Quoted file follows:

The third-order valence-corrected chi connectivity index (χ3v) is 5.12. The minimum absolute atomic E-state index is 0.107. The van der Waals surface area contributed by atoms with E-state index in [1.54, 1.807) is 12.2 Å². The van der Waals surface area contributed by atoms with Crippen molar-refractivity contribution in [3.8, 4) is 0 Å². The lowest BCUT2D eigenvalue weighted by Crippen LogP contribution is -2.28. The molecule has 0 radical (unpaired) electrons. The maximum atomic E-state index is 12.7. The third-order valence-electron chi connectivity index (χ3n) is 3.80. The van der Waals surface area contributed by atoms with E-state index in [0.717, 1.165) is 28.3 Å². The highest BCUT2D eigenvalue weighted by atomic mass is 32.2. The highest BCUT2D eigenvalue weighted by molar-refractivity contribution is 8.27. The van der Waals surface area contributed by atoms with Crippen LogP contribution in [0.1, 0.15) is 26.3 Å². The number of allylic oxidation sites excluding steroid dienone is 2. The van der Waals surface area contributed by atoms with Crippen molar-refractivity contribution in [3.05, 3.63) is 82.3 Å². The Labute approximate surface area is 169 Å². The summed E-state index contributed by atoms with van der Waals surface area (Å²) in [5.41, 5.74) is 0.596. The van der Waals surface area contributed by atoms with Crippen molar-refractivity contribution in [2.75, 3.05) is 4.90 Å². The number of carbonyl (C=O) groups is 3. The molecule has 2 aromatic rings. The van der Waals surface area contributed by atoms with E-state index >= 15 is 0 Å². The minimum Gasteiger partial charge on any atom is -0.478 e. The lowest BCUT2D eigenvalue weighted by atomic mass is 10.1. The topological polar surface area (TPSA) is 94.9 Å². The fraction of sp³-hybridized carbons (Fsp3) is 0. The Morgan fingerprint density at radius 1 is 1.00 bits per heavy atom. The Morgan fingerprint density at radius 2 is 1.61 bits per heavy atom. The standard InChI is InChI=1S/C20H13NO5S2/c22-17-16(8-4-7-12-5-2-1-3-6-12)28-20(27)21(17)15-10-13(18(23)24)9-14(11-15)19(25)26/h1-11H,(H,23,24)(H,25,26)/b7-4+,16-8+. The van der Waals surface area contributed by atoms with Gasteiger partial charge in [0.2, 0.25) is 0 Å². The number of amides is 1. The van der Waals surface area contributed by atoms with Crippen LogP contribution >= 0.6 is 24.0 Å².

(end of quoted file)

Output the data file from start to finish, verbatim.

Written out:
The third-order valence-corrected chi connectivity index (χ3v) is 5.12. The minimum absolute atomic E-state index is 0.107. The van der Waals surface area contributed by atoms with E-state index in [1.54, 1.807) is 12.2 Å². The van der Waals surface area contributed by atoms with Crippen molar-refractivity contribution in [3.8, 4) is 0 Å². The lowest BCUT2D eigenvalue weighted by Crippen LogP contribution is -2.28. The molecule has 0 radical (unpaired) electrons. The maximum atomic E-state index is 12.7. The third-order valence-electron chi connectivity index (χ3n) is 3.80. The van der Waals surface area contributed by atoms with E-state index in [0.717, 1.165) is 28.3 Å². The highest BCUT2D eigenvalue weighted by atomic mass is 32.2. The highest BCUT2D eigenvalue weighted by molar-refractivity contribution is 8.27. The van der Waals surface area contributed by atoms with Crippen LogP contribution in [0.1, 0.15) is 26.3 Å². The number of allylic oxidation sites excluding steroid dienone is 2. The van der Waals surface area contributed by atoms with Crippen molar-refractivity contribution in [3.05, 3.63) is 82.3 Å². The Labute approximate surface area is 169 Å². The summed E-state index contributed by atoms with van der Waals surface area (Å²) in [5.41, 5.74) is 0.596. The van der Waals surface area contributed by atoms with Crippen molar-refractivity contribution in [2.75, 3.05) is 4.90 Å². The number of carbonyl (C=O) groups is 3. The molecule has 2 aromatic rings. The van der Waals surface area contributed by atoms with E-state index >= 15 is 0 Å². The minimum Gasteiger partial charge on any atom is -0.478 e. The lowest BCUT2D eigenvalue weighted by atomic mass is 10.1. The topological polar surface area (TPSA) is 94.9 Å². The fraction of sp³-hybridized carbons (Fsp3) is 0. The Morgan fingerprint density at radius 1 is 1.00 bits per heavy atom. The Morgan fingerprint density at radius 2 is 1.61 bits per heavy atom. The standard InChI is InChI=1S/C20H13NO5S2/c22-17-16(8-4-7-12-5-2-1-3-6-12)28-20(27)21(17)15-10-13(18(23)24)9-14(11-15)19(25)26/h1-11H,(H,23,24)(H,25,26)/b7-4+,16-8+. The van der Waals surface area contributed by atoms with Gasteiger partial charge in [0.2, 0.25) is 0 Å². The number of amides is 1. The van der Waals surface area contributed by atoms with Crippen LogP contribution >= 0.6 is 24.0 Å².